Excel Names Using Formulas That Return References
Names can use spreadsheet formulas to return cell references, as the following examples illustrate.
Names defined using the OFFSET function can return a value or reference based on the top-left cell of a reference range. Here, in the MyList example, the value in the NumRows cell determines the height of the range that MyList returns.
=OFFSET(reference, rows, cols, height, width) | |
MyList | =OFFSET(TopLeftCell, 0, 0, NumRows, 3) |
Names defined with the INDEX function return the value or reference at the intersection of the row and column numbers…if specified. If a row or column number is omitted, the name returns the entire column or row that is specified.
=INDEX(array, row_num, column_num) | |
MyCell | =INDEX(MyDataRange, RowNum, ColumnNum) |
MyRow | =INDEX(MyDataRange, RowNum, ) |
MyColumn | =INDEX(MyDataRange, , ColumnNum) |
Names defined using the CHOOSE function return the value or reference from a list. Here, the ChoiceNumber could have the value of 1, 2, or 3, and return the reference specified.
=CHOOSE(index_num, value_ref1, value_ref2, …) | |
MyRef | =CHOOSE(ChoiceNumber, MyRef1, MyRef2, MyRef3) |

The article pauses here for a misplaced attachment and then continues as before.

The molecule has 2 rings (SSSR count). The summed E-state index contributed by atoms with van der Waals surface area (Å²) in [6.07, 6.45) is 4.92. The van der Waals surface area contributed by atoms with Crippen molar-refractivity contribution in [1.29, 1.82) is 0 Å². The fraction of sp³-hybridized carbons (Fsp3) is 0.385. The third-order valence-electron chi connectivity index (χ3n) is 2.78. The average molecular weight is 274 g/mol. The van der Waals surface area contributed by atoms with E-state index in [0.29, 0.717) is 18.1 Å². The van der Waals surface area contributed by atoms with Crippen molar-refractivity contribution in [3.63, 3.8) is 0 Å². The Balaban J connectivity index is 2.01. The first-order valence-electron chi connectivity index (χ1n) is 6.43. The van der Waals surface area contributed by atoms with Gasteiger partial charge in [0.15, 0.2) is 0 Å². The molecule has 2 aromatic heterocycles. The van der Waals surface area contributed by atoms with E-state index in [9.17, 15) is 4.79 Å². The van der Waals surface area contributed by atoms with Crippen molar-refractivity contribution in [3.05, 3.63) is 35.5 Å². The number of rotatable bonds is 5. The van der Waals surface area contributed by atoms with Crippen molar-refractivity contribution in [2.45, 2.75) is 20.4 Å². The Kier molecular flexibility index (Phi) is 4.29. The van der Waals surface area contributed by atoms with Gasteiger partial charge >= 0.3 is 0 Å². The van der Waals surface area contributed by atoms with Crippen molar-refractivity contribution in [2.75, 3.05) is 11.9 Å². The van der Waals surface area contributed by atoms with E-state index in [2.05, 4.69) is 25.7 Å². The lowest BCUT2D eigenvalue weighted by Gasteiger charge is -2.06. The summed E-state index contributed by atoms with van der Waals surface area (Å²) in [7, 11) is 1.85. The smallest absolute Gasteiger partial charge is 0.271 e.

Names defined with the IF function can return values or references, based on a logical test. Here, if TestValue equals 3, the MyChoice name returns MyRef1. Otherwise, it returns MyRef2.
=IF(logical_test, value_if_true, value_if_false) | |
MyChoice | =IF(TestValue=3, MyRef1, MyRef2) |
Excel Names Using Array Formulas
In a worksheet, array formulas loop through a range of values, performing various tests and returning values for the items that pass the test. To array-enter a formula, you type in the formula then hold down the Ctrl and Shift keys when you press Enter.
Names defined using array-formula logic will use that logic. To illustrate, suppose you array-enter the following formula in a cell. It will return the sum of the Ties sold in Scotland.
=SUM(IF((Product=”Ties”)*(Region=”Scotland”),Amount,0))
Here, when Product equals Ties and Region equals Scotland, Excel puts the Amount in a temporary array. Then SUM returns the sum of those amounts. In the example, the sum equals 8.
Similarly, if you define MySales using the same formula, and then enter =MySales into a cell, the cell returns the value 8.
Conclusion
This introduction hasn’t explained the many benefits you can gain from using each of Excel’s wide variety of naming techniques. Instead, I’ve tried to provide an overview of the key ways that you can use Excel names.
I certainly haven’t explained every technique you could use. As you work with Excel, keep this power in mind. I’m certain you’ll discover additional